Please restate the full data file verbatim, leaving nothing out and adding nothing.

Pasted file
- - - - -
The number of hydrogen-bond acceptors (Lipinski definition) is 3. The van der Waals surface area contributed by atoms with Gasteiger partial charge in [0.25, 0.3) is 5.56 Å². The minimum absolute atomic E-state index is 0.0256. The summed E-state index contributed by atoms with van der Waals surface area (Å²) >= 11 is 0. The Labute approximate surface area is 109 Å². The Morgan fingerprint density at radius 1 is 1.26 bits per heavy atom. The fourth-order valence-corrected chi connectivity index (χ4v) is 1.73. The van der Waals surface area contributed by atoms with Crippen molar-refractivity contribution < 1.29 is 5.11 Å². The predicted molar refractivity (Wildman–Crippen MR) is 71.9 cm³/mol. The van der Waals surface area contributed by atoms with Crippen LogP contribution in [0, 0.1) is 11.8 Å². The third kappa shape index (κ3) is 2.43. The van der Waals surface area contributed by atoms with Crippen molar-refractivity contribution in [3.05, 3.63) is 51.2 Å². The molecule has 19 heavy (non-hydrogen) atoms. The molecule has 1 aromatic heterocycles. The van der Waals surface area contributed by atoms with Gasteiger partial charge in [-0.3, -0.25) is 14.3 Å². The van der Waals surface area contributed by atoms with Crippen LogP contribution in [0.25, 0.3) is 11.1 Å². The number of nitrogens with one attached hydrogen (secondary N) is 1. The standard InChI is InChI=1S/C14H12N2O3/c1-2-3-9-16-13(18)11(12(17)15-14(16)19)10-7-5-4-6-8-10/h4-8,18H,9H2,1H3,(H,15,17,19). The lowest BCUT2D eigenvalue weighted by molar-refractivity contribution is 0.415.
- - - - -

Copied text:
The number of hydrogen-bond acceptors (Lipinski definition) is 3. The van der Waals surface area contributed by atoms with Gasteiger partial charge in [0.25, 0.3) is 5.56 Å². The minimum absolute atomic E-state index is 0.0256. The summed E-state index contributed by atoms with van der Waals surface area (Å²) >= 11 is 0. The Labute approximate surface area is 109 Å². The Morgan fingerprint density at radius 1 is 1.26 bits per heavy atom. The fourth-order valence-corrected chi connectivity index (χ4v) is 1.73. The van der Waals surface area contributed by atoms with Crippen molar-refractivity contribution < 1.29 is 5.11 Å². The predicted molar refractivity (Wildman–Crippen MR) is 71.9 cm³/mol. The van der Waals surface area contributed by atoms with Crippen LogP contribution in [0, 0.1) is 11.8 Å². The third kappa shape index (κ3) is 2.43. The van der Waals surface area contributed by atoms with Crippen molar-refractivity contribution in [3.05, 3.63) is 51.2 Å². The molecule has 19 heavy (non-hydrogen) atoms. The molecule has 1 aromatic heterocycles. The van der Waals surface area contributed by atoms with Gasteiger partial charge in [-0.3, -0.25) is 14.3 Å². The van der Waals surface area contributed by atoms with Crippen LogP contribution in [0.25, 0.3) is 11.1 Å². The number of nitrogens with one attached hydrogen (secondary N) is 1. The standard InChI is InChI=1S/C14H12N2O3/c1-2-3-9-16-13(18)11(12(17)15-14(16)19)10-7-5-4-6-8-10/h4-8,18H,9H2,1H3,(H,15,17,19). The lowest BCUT2D eigenvalue weighted by molar-refractivity contribution is 0.415.